Tag Archives: wine studies

More insight into the gibberish of wine back labels

wine back labels

The relationship between back label descriptors and price for red wine (from Mark Thornton’s study).

Mark Allan Thornton, the Harvard PhD student who has done groundbreaking work trying to make sense of the gibberish that is wine back labels, has done it again. His second study has found that the back labels on cheap and expensive wine seem describe the same flavors with dfferent adjectives, depending on how much the wine costs.

“The presence of ‘dark’ indicated a less expensive wine on average, whereas the nearly synonymous descriptor ‘black,’ which appears in the same flavor cluster, was strongly associated with the back labels of more expensive wines,” he told me in an email. “In other words, I think these results suggest that people may use different words to describe the same flavors depending on whether the wine is expensive or cheap.”

The good news? That the goal of the study was see if certain flavors could only be found in more expensive wine. Given that the first study found what Thornton calls a “quite modest” relationship between price and quality, given what’s written on the back label, this is even better news for consumers. If you want dark fruit flavors, you’re just as likely to get it with a cheap bottle as an expensive one.

So what’s the catch? As Thornton notes, wine back labels are not unbiased reviews, but marketing material. Hence, the study starts with a strike against it. In addition, he says, finding enough wine back labels to work with to overcome this handicap is problematic, given how unwilling the wine business is to share data (also a problem in the first study).

Still, the conclusion is worth pondering (and probably isn’t all that surprising give how confusing back labels are), as are several other highlights:

• White wine descriptors vary more with price than red wine descriptors do, which doesn’t seem to make much sense. My guess? Maybe the presence of sweet white wines offer more opportunity for variation.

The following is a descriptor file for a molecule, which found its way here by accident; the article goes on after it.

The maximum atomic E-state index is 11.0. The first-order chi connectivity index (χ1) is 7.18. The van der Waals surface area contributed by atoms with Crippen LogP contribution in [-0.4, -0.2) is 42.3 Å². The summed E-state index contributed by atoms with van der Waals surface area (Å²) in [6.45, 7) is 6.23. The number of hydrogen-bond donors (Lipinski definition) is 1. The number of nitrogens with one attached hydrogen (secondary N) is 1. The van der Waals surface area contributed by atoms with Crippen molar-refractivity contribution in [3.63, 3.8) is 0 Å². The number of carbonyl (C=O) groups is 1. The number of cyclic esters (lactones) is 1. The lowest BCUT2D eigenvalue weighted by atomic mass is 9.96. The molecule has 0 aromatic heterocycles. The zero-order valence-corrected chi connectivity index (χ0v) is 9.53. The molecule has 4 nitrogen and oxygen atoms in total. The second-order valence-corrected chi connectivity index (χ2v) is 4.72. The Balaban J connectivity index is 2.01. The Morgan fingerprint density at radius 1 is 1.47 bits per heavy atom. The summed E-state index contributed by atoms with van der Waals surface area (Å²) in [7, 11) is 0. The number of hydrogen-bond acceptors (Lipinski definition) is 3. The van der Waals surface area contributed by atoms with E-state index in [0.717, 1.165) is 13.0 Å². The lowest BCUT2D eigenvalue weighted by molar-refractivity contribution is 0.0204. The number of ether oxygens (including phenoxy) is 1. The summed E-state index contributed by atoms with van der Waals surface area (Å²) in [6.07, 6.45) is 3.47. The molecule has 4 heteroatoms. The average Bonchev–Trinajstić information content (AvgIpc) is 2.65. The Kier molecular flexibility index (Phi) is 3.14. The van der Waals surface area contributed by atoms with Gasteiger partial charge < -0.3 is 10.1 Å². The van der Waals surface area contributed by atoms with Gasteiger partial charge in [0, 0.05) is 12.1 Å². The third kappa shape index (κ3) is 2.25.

• Balance and complexity, which should be the goal of every winemaker, are useless as back label descriptors. Balance was used on cheap, but not expensive, white wine, and not at all with red wine. Complexity had no correlation with red wine pricing and appeared on expensive white wine. Does this mean wine marketers don’t think cheap white wine drinkers care about complexity and figure we’re not smart enough to understand that it will be difficult for a $5 red to be as complex as a $100 red?

• Vanilla, oak, and color were associated with more expensive wines, while dry, clean, and tropical were associated with less expensive wines. Again, this is baffling, since clean should be a goal for every wine.

For more on wine back labels:
Back labels and the flavor of lynches
How to buy wine at the grocery store
Making wine easier

Is the confused consumer a wine myth?

wine myth

“Confused by wine? Of course not. I’m so much smarter than the rest of you.”

The grocery store Great Wall of Wine is a wine myth, consumers are not confused by wine, and the Wine Curmudgeon has been wasting the last 20 years of his life. That’s the conclusion of a recent working paper in the Journal of Wine Economics, which found that wine drinkers don’t have too many choices and know exactly what they want to buy.

Hard to believe? Certainly, and that’s because the study left a lot to be desired. It was conducted among customers of a small chain of high-end wine shops in the northeast, who don’t seem very representative of wine drinkers in the rest of the country. For one thing, one of the stores is in Manhattan, where grocery stores can’t sell wine. For another, the stores have a much more limited selection than large chain retailers and supermarkets, as few as one-third of the wines of a typical Total Wine. Finally, more than half of the consumers in the study identified themselves as high-frequency wine drinkers, which puts them in the minority of U.S. wine consumers.

In other words, this survey was like asking men if they had ever been turned down for a raise or denied a promotion because they were women, and then reporting that job discrimination against women didn’t exist.